7 Alloway’s Creek Area

The Reeve Brothers’ Shipyard
In 1849, when the Smith & Wistar map was published, ­Thompson’s Bridge was a ship-building yard on Alloway’s Creek in Salem County. At the time the business was critical to the economic success of Salem County. The owners of the plant, two brothers named Reeve, maintained the shipyard without fail throughout the 1840s. Unfortunately, their ships were primarily made from white oak, and due to a shortage of this wood, business declined and the yard closed by 1859.

A Dirty Little Secret
The ships built at Thompson’s Bridge were not without controversy. The Pons, a ship originally built at Thompson’s Bridge for a firm of lawyers in Philadelphia, was used to smuggle slaves from Africa into America. A search was issued by the crew of the Yorktown when the Pons returned to its harbor on the Delaware and over a hundred potential slaves were found hidden below deck, half-starved and frightened. The government immediately emancipated these individuals. Some returned to their homeland and some decided to stay in the United States. All members found to be involved in the smuggling were prosecuted, including the captain of the ship.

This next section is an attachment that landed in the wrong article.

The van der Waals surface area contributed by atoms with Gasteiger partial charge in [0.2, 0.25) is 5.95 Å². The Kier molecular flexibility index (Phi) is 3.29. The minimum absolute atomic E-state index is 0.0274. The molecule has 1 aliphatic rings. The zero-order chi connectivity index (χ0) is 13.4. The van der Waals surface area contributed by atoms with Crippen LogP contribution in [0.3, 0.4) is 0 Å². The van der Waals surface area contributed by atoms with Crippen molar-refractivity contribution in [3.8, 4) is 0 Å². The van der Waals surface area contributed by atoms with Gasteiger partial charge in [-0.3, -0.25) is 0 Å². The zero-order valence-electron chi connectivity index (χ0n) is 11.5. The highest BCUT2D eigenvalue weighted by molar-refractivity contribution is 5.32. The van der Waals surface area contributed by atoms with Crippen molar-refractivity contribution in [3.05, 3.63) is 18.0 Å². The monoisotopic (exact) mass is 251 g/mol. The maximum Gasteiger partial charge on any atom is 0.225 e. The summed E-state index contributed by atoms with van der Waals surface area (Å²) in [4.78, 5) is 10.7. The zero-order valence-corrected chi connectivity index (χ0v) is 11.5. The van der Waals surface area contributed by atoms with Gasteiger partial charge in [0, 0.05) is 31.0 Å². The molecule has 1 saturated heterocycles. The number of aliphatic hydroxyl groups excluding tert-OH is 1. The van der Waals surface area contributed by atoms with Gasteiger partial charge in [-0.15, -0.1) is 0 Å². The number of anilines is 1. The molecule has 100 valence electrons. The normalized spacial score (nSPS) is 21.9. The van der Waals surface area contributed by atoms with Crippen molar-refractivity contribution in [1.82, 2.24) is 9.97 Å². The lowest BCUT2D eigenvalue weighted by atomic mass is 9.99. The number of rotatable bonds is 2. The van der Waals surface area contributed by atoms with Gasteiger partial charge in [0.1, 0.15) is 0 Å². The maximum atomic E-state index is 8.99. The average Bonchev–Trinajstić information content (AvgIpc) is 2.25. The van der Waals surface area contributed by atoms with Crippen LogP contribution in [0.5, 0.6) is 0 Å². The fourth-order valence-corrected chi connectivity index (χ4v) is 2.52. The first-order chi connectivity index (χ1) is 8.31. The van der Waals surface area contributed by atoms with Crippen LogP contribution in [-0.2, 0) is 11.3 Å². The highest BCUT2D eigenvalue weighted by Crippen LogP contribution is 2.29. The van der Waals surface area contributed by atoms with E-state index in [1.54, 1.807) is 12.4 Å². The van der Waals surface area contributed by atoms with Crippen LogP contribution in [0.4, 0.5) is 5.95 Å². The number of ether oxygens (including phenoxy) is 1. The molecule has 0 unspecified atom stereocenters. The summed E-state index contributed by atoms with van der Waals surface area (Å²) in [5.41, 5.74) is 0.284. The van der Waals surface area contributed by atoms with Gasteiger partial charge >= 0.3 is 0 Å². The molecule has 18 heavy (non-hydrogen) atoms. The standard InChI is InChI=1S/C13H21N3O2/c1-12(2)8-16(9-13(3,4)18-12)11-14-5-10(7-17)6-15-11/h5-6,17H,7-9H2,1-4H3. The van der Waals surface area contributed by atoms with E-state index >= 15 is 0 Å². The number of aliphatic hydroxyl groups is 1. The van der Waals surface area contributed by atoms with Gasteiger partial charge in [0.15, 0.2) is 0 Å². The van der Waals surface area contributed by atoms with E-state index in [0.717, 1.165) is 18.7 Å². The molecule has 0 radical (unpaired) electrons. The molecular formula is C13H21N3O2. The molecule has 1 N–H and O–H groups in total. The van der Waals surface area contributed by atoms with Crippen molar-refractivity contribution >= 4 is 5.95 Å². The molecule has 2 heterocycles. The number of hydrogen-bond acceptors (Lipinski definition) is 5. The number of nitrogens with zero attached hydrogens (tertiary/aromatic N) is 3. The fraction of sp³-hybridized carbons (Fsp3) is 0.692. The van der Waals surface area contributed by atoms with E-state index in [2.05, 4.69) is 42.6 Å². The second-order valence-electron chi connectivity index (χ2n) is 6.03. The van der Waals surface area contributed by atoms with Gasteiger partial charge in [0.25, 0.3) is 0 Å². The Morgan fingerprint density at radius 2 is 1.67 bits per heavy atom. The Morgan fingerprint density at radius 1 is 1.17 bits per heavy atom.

Battle of Quinton’s Bridge
Close by Thompson’s Bridge and also on Alloway’s Creek is Quinton’s Bridge, the site of the Battle of Quinton’s Bridge on March 18, 1778. In response to American forces foraging for supplies in the South Jersey countryside, the British army, then stationed in Philadelphia, sent an expeditionary force into ­Salem County. New Jersey militia, attempting to keep the British hemmed below Alloway’s Creek, placed defensive forces at both Hancock’s and Quinton’s Bridge. On the day of the engagement, the British lured the Americans to leaving their positions and crossing the bridge where they were surprised by the superior British force. The Americans suffered 30 to 40 casualties – the British appear to have suffered 1 – but the retreating Americans managed to hold the bridge and stop the advance of the British.

Details of the Maps
The atlas that is open to the left is the Combination Atlas Map of Salem & Gloucester Counties, New Jersey (Philadelphia: Everts & Stewart, 1876). Note the location of Hancock’s Bridge and the Reeve properties on Alloway’s Creek.

Above is a detail of Thomas Gordon’s Map of the State of New Jersey (1828). Note also that Gloucester County stretches from the Delaware to the Atlantic. It was not until 1837 that an act of the State Legislature established a separate Atlantic County and erected Camden County in 1844. To the south and east see the approximate future site of Stockton. To the left is a detail of the Smith & Wistar Map of the Counties of Salem and Gloucester (1849). Note the location of Quinton’s Bridge.